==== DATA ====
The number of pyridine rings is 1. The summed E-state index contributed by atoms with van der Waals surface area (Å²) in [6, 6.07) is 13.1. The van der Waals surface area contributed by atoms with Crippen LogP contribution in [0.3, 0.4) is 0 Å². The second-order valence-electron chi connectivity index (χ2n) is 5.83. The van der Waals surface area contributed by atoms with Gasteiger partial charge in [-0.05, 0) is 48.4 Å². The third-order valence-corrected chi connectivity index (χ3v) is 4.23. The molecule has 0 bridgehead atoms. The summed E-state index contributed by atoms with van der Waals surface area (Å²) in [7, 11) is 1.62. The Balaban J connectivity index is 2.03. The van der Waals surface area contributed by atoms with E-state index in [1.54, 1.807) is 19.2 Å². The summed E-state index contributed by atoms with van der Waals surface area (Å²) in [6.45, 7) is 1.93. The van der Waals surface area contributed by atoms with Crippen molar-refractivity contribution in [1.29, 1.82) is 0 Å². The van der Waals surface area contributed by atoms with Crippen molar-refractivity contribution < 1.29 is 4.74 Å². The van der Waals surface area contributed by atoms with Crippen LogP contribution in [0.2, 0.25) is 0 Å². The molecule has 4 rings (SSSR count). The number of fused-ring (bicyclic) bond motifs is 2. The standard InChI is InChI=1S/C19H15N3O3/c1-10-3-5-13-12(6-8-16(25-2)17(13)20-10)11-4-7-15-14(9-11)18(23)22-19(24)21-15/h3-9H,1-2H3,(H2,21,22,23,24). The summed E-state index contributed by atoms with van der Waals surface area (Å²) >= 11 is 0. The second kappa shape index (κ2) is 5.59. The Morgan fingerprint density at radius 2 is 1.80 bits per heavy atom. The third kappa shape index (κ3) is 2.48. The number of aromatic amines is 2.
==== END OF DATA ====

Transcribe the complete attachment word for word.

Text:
The number of pyridine rings is 1. The summed E-state index contributed by atoms with van der Waals surface area (Å²) in [6, 6.07) is 13.1. The van der Waals surface area contributed by atoms with Crippen LogP contribution in [0.3, 0.4) is 0 Å². The second-order valence-electron chi connectivity index (χ2n) is 5.83. The van der Waals surface area contributed by atoms with Gasteiger partial charge in [-0.05, 0) is 48.4 Å². The third-order valence-corrected chi connectivity index (χ3v) is 4.23. The molecule has 0 bridgehead atoms. The summed E-state index contributed by atoms with van der Waals surface area (Å²) in [7, 11) is 1.62. The Balaban J connectivity index is 2.03. The van der Waals surface area contributed by atoms with E-state index in [1.54, 1.807) is 19.2 Å². The summed E-state index contributed by atoms with van der Waals surface area (Å²) in [6.45, 7) is 1.93. The van der Waals surface area contributed by atoms with Crippen molar-refractivity contribution in [1.29, 1.82) is 0 Å². The van der Waals surface area contributed by atoms with Crippen molar-refractivity contribution < 1.29 is 4.74 Å². The van der Waals surface area contributed by atoms with Crippen LogP contribution in [0.2, 0.25) is 0 Å². The molecule has 4 rings (SSSR count). The number of fused-ring (bicyclic) bond motifs is 2. The standard InChI is InChI=1S/C19H15N3O3/c1-10-3-5-13-12(6-8-16(25-2)17(13)20-10)11-4-7-15-14(9-11)18(23)22-19(24)21-15/h3-9H,1-2H3,(H2,21,22,23,24). The summed E-state index contributed by atoms with van der Waals surface area (Å²) >= 11 is 0. The second kappa shape index (κ2) is 5.59. The Morgan fingerprint density at radius 2 is 1.80 bits per heavy atom. The third kappa shape index (κ3) is 2.48. The number of aromatic amines is 2.